Frankenstein has been referenced and reworked in numerous formats, though the Hollywood versions bare scant resemblance to the original. A novel filled with universal themes like creation, maternal instinct, and death, it’s a pioneer in the tradition of the Gothic novel. The struggle between good and evil lies at the root of the story.


Tragic turns

Mary’s own story took even more tragic turns. She and Percy had five children in total, three of whom devastatingly died before the age of three. In 1822, on an ocean voyage, Percy Shelley’s craft was lost at sea; his body was recovered days later. Though the couple had long been at odds, the initial romance of their relationship having quickly worn off, the loss was still devastating to Mary.

In an 1824 journal entry, she wrote: “At the age of twenty-six I am in the condition of an aged person — all my old friends are gone … & my heart fails when I think by how few ties I hold to the world…”

. . . . . . . . . .Frankenstein title page original

Quotes from Frankenstein by Mary Shelley

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Other works by Mary Shelley

Mary Shelley’s reputation is so bound up with her first novel that her prolific output is often unacknowledged. Following Frankenstein were the novels Valperga, or the Life and Adventures of Castruccio, Prince of Lucca (1823), a historic tale.

The Last Man (1826), a dystopian novel about the spread of pestilence on humanity (the main character of this tale, Adrian, is thought to be based on Shelley). Her last novels were The Fortunes of Perkin Warbeck (1830); Lodore (1835); and Falkner (1837).

Nonfiction works include Journal of a Six Weeks Tour (which covers her flight to Europe with Percy Shelley in 1814) and Rambles in Germany and Italy in 1840–1842–1843.  Maurice, a children’s story written in 1820, was never published until it was discovered in 1997.



One of Mary Shelley’s little known novels, Mathilda, was written just after the publication of Frankenstein in 1819– 1820, but was only published posthumously. Francis Booth observes: 

Mary’s novel Mathilda, understandably unpublished in her lifetime, is about a father’s incestuous but unfulfilled longings for his daughter. The novel purports to be a private story told to a friend, and was not only unpublished but unpublishable in her lifetime. One way to cope with abuse is, of course, to write about it, in this case – ostensibly at least – fictionally:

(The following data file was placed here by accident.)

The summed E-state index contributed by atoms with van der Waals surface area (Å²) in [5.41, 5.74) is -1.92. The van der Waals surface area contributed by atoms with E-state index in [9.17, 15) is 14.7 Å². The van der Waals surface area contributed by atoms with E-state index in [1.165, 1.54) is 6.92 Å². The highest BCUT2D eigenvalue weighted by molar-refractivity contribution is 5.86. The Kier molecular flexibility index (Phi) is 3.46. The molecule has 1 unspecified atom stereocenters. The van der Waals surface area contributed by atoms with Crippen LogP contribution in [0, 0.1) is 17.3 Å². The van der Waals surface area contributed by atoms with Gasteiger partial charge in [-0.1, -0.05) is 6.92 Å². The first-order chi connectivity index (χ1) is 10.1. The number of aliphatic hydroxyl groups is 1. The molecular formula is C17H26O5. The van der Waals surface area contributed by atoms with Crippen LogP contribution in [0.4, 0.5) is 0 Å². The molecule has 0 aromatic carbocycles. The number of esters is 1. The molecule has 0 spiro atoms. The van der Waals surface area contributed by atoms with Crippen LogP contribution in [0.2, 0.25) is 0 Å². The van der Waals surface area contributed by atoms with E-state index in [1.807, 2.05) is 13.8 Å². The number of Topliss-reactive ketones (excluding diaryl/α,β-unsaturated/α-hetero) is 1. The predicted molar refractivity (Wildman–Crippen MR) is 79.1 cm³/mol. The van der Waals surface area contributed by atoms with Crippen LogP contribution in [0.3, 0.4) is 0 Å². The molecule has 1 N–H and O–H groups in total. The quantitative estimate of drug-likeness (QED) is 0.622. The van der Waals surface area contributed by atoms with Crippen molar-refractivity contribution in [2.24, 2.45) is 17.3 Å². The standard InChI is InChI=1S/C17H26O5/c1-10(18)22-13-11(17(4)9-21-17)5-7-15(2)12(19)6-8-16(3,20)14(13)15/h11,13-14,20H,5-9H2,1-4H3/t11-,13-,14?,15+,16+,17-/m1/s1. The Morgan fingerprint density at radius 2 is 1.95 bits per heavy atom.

“What am I writing? – I must collect my thoughts. I do not know that any will peruse these pages except you, my friend, who will receive them at my death. I do not address them to you alone because it will give me pleasure to dwell upon our friendship in a way that would be needless if you alone read what I shall write. I shall relate my tale therefore as if I wrote for strangers. You have often asked me the cause of my solitary life; my tears; and above all of my impenetrable and unkind silence. In life I dared not; in death I unveil the mystery.”

The father admits to Mathilda that he has ‘polluted’ her. “I have betrayed your confidence; I have endeavoured to pollute your mind, and have made your innocent heart acquainted with the looks and language of unlawful and monstrous passion.” But he asks her forgiveness.

“I who draw down all this misery upon you; I who cast you forth and remorselessly have set the seal of distrust and agony on the heart and brow of my own child, who with devilish levity have endeavored to steal away her loveliness to place in its stead the foul deformity of sin; I, in the overflowing anguish of my heart, supplicate you to forgive me.”